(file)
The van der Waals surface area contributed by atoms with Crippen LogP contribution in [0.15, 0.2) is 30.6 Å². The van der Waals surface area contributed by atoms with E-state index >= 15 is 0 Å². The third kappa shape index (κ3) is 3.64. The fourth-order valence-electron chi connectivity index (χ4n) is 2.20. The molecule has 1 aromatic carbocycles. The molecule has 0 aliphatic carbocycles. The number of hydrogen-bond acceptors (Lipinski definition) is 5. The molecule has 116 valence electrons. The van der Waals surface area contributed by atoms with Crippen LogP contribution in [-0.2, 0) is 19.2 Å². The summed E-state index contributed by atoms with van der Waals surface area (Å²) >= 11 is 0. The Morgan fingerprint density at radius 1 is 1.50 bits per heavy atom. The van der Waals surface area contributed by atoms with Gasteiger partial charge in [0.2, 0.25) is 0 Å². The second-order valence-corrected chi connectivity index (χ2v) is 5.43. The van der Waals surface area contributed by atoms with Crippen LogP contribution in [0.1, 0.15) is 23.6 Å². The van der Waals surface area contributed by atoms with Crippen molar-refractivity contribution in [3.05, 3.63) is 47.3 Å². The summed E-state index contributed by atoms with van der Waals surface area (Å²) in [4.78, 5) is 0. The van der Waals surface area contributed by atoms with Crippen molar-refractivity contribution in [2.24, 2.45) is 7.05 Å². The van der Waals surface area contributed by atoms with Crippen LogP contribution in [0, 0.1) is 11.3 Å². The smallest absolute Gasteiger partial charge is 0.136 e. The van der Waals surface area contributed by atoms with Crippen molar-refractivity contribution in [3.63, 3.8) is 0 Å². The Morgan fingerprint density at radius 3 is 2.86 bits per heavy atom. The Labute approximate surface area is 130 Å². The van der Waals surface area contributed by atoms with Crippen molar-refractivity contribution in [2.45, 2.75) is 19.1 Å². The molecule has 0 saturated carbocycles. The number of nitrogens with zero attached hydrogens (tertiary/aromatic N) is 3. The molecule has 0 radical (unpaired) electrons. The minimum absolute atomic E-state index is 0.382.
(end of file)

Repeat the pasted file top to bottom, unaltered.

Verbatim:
The van der Waals surface area contributed by atoms with Crippen LogP contribution in [0.15, 0.2) is 30.6 Å². The van der Waals surface area contributed by atoms with E-state index >= 15 is 0 Å². The third kappa shape index (κ3) is 3.64. The fourth-order valence-electron chi connectivity index (χ4n) is 2.20. The molecule has 1 aromatic carbocycles. The molecule has 0 aliphatic carbocycles. The number of hydrogen-bond acceptors (Lipinski definition) is 5. The molecule has 116 valence electrons. The van der Waals surface area contributed by atoms with Crippen LogP contribution in [-0.2, 0) is 19.2 Å². The summed E-state index contributed by atoms with van der Waals surface area (Å²) >= 11 is 0. The Morgan fingerprint density at radius 1 is 1.50 bits per heavy atom. The van der Waals surface area contributed by atoms with Gasteiger partial charge in [0.2, 0.25) is 0 Å². The second-order valence-corrected chi connectivity index (χ2v) is 5.43. The van der Waals surface area contributed by atoms with Crippen LogP contribution in [0.1, 0.15) is 23.6 Å². The van der Waals surface area contributed by atoms with Crippen molar-refractivity contribution in [3.05, 3.63) is 47.3 Å². The summed E-state index contributed by atoms with van der Waals surface area (Å²) in [4.78, 5) is 0. The van der Waals surface area contributed by atoms with Crippen molar-refractivity contribution in [2.24, 2.45) is 7.05 Å². The van der Waals surface area contributed by atoms with Crippen LogP contribution in [0, 0.1) is 11.3 Å². The smallest absolute Gasteiger partial charge is 0.136 e. The van der Waals surface area contributed by atoms with Crippen molar-refractivity contribution in [3.63, 3.8) is 0 Å². The Morgan fingerprint density at radius 3 is 2.86 bits per heavy atom. The Labute approximate surface area is 130 Å². The van der Waals surface area contributed by atoms with Crippen molar-refractivity contribution in [2.45, 2.75) is 19.1 Å². The molecule has 0 saturated carbocycles. The number of nitrogens with zero attached hydrogens (tertiary/aromatic N) is 3. The molecule has 0 radical (unpaired) electrons. The minimum absolute atomic E-state index is 0.382.